Ministers will spend at least £200m accelerating the creation of hundreds of ‘free schools’ in England as they seek to end local authorites’ historic role in education provision
The funding announcement is buried in the Department of Education white paper, Educational Excellence Everywhere, which sets out its intention to convert all state schools into academies.
Government’s plan to force all council-run schools to become academies was revealed by the Chancellor in his budget speech on Wednesday (16 March).
The extra funding is one of a series of measures to speed the delivery of 500 free schools - a key pledge in the Conservative party manifesto.
Only 29 free schools are open or in the pipeline, according to the paper. ‘We want to go further’, the DfE document states.
‘We will…make available capital funding to support the expansion of existing provision, as well as the development of new schools to create new specialist places,’ it adds.
‘At least £200 million will be available, and we will say more about how this will be distributed later in 2016.’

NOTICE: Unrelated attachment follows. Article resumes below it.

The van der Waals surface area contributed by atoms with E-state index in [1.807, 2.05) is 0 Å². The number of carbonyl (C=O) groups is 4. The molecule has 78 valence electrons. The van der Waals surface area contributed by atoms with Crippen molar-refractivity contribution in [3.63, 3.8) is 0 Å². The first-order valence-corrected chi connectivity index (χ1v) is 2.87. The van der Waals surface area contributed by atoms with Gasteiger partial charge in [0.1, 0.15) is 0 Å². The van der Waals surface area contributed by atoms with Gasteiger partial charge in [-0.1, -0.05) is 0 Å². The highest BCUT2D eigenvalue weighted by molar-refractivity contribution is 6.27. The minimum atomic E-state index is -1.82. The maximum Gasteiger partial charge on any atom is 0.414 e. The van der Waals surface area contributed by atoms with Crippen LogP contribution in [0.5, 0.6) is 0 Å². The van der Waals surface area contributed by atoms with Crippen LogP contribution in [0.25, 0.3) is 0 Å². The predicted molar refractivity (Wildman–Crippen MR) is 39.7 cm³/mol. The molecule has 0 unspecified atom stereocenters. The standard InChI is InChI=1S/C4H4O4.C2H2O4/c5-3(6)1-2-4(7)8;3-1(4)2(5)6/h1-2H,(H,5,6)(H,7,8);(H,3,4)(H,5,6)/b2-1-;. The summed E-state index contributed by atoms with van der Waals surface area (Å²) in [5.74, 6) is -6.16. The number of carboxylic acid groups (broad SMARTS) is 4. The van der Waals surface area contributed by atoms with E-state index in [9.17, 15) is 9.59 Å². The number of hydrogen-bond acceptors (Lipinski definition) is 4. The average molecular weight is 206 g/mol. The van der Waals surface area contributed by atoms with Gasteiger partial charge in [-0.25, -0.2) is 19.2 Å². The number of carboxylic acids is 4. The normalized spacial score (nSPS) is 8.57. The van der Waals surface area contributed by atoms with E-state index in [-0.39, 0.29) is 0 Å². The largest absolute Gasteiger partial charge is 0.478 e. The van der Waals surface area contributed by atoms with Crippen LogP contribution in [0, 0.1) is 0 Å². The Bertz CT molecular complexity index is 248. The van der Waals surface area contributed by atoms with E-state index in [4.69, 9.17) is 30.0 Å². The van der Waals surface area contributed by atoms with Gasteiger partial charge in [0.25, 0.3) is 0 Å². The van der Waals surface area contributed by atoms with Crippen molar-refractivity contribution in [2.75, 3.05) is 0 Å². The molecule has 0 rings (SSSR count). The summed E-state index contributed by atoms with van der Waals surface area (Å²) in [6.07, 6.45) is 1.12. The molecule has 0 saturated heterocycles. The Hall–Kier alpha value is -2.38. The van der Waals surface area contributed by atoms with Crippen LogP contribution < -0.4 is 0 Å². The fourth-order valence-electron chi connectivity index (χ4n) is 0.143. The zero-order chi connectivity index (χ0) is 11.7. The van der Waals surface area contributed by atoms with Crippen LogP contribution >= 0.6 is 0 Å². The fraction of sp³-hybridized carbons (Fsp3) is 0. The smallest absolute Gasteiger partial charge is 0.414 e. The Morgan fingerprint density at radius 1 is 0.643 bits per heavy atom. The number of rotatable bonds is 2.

The paper also proposes several new measures to speed up conversions by improving academy developers’ access to public land.
Under one proposal, the secretary of state will seize school land held by local authorities once the school has officially gained academy status.
This land will then be leased by Whitehall to an academy trust, the paper states.
Another measure will allow ministers to direct councils to make public land available for free schools. This would ‘ensure sufficient new schools can be established where they are needed.’
The number of academies in England have shot up since David Cameron has held the post of prime minister, the DfE paper indicates.
Before May 2010 when the coalition government he led took power, there were just 203 academies. At the last count in December 2015, there were 3,516 academies.
The majority of English secondary schools are now academies, and almost all new schools are now academies, according to the DfE.
‘The academy system is now sufficiently mature to move to the next phase, with every school an academy,’ its paper states.
‘Local authorities will have a new duty to facilitate the process of all maintained schools becoming academies.’
It continues: ‘Where schools are not academies or have not started the process by 2020, we will take steps to direct them to become academies so that by 2022 we will have brought a definitive end to the role of local authorities in maintaining schools.’